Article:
For thirty-five years a Topeka lawyer, Mr. Bird’s name had become widely known over the state not only in the legal profession, but as a practical farmer and stockman, by his various distinctions in Masonry and other fraternities, and by his important services in the State Legislature.
Enter a grandparent's name to get started.
In his own character and in an carnest ambition to acquit himself well among the world’s useful workers, is to be found the secret of his snccess. He was born in Somerset County, Pennsylvania, August 31, 1855, and spent his early life there. His father, Archibald Bird, was born in the same county November 22, 1823. He was a man of considerable enterprise, owned and operated a farm, also conducted a saw mill, and made an excellent record of service as a Union soldier during the Civil war. He was in the Sixteenth Pennsylvania Cavalry. His death occurred April 12, 1896, and resulted from wounds he had received while serving his country. Archibald Bird married Elizabeth Ann Heilman, who was born in Allegany County, Maryland, March 25, 1826, and died in Pennsylvania, May 4, 1906.
When Winfield A. S. Bird was an infant his parents moved into the woods on White’s Creek in Pennsylvania, and when he was eight years old he witnessed the Battle of Gettysburg, a historic event which made a deep impression upon his youthful mind. During one day of that battle he carried water for the wounded soldiers. On his father’s place he did his share of the work in reclaiming the land, was also employed about the saw mill, and in a limited way attended the Pine Grove district school until he was sixteen. There was borne in upon him when quite young the necessity of securing an education, and it was largely through self application that he accomplished his desire. He finally succeeded in passing a teacher’s examination, and for the next five years taught school, at first in his native state and then in Richardson County, Nebraska. He went to Nebraska in March, 1878, and while teaching he also read law, having borrowed books for that purpose. On September 8, 1880, he realized one step in his ambitious career when admitted after examination before a committee of the bar at Falls City, Nebraska.
Nineteen days after this examination and his admission to the Nebraska bar, he arrived in Topeka, Kansas, September 27, 1880. Since that date he had been continuously identified with the Kansas bar, had proved himself an untiring worker in his profession, and many times his name had been associated as attorney with some of the important cases tried before the State and Federal courts.
His most enjoyable recreation, and also an object of no small profit, is in looking after his fine farm in Pottawatomie County, consisting of 255 acres and known as Walnut Glen Farm, Registered No. 1. Here he specializes in Shorthorns and Durham cattle and Poland China hogs. As a result of the expenditure of much money and labor he had improved his farm with every convenience of country life conducive to buman happiness.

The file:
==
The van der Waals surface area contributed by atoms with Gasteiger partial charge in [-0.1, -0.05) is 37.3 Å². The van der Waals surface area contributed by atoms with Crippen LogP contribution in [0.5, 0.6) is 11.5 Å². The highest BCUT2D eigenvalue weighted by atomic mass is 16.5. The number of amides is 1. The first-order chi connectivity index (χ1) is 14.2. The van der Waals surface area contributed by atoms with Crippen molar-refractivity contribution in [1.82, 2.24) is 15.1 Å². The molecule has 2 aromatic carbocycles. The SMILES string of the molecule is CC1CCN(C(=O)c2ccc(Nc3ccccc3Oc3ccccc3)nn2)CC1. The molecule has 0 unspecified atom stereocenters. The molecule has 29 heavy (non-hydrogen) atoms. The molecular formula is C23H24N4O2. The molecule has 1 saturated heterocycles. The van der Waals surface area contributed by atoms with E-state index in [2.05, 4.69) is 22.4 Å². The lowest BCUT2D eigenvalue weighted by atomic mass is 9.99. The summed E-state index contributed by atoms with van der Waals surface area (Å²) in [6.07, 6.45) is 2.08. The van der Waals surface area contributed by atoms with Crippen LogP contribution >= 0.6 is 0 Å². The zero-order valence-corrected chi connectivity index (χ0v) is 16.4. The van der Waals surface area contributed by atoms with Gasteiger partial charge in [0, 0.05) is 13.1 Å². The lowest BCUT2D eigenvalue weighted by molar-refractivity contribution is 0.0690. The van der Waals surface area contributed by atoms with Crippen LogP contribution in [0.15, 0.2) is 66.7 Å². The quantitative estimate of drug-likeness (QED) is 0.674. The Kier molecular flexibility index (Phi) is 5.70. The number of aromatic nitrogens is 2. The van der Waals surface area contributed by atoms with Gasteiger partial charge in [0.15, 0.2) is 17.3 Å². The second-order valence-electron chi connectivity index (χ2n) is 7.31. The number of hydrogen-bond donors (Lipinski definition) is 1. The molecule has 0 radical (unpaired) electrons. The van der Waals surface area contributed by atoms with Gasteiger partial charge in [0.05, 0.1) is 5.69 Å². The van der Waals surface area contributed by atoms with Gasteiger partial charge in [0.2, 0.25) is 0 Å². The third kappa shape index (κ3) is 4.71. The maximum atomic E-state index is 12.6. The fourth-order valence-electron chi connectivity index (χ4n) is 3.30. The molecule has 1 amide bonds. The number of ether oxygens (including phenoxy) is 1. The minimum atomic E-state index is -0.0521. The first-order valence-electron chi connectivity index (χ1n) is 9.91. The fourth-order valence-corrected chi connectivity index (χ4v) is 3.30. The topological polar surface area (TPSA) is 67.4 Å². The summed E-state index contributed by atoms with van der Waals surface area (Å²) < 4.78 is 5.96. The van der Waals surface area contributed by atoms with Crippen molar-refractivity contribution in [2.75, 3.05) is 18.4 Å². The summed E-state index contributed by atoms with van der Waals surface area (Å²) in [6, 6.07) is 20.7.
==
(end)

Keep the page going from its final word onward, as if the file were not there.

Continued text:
There is no man in Kansas more widely known along fraternal lines than Mr. Bird. He had taken overy possible degree and order in the Masonic fraternity, including the thirty-third degree of the Scottish Rite, the Toltec Rite, being grand chancellor of the Grand Council of that rite, and had served as presiding officer of all four bodies of the Consistory. He is a past exalted ruler of the Benevolent and Protective Order of Elks. He is a past grand chancellor for the State of Kansas and the Knights of Pythias, and had served five times as representative to the Supreme Lodge in the Knights and is a member of the Pythian Sisters. For thirty-six years he had been a member of the Indspendent Order of Odd Fellows and is past grand. Mr. Bird had occupied practically every official position including that of Great Incohonee in the Improved Order of Red Men, and is a member in good standing of the Knights and Ladies of Security and the Ancient Order of United Workmen.
He might be denominated as a rock-ribbed, stalwart republican, for he is uncompromising in his politics. In 1887 he was appointed attorney for the City of Topeka, and subsequently was three times elected to that office, serving eight years in all. In 1904 he was elected to the lower house of the State Legislature, was re-elected in 1906 and again in 1914. In all three sessions he was chairman of the Committec of Cities of the First Class. At the first session he was anthor of the Pure Food and Drug Act, now on the statute books. In the second session he introduced the bill creating a commission form of city government. During the last session he introduced two important bills that are now laws: Municipal Farm Homes and the Mother’s Pension Bill. During the last session Representative Bird introduced sixty-four bills, and he holds the record of having introduced more bills and having more of them passed than any member at any one session of the Kansas Legislature. He was nominated for the Legislature on the republican ticket.
His career also shows that his patriotism and love of country are deeply seated. For over fourteen years he was a member of the Kansas National Guard, enlisting as a private and being honorably discharged as judge advocate general with the rank of major. He had been an extensive traveler in the land of his birth, and had for years practiced the principle “See America First” long before it became a slogan. He had visited every state and territory of the Union, and every city except Duluth of 50,000 or more inhabitants, and had also lingered about practically every spot of historic interest in the United States.
On March 21, 1883, Mr. Bird married Miss Mary Dodge of Hiawatha, Kansas, and a native of Ohio.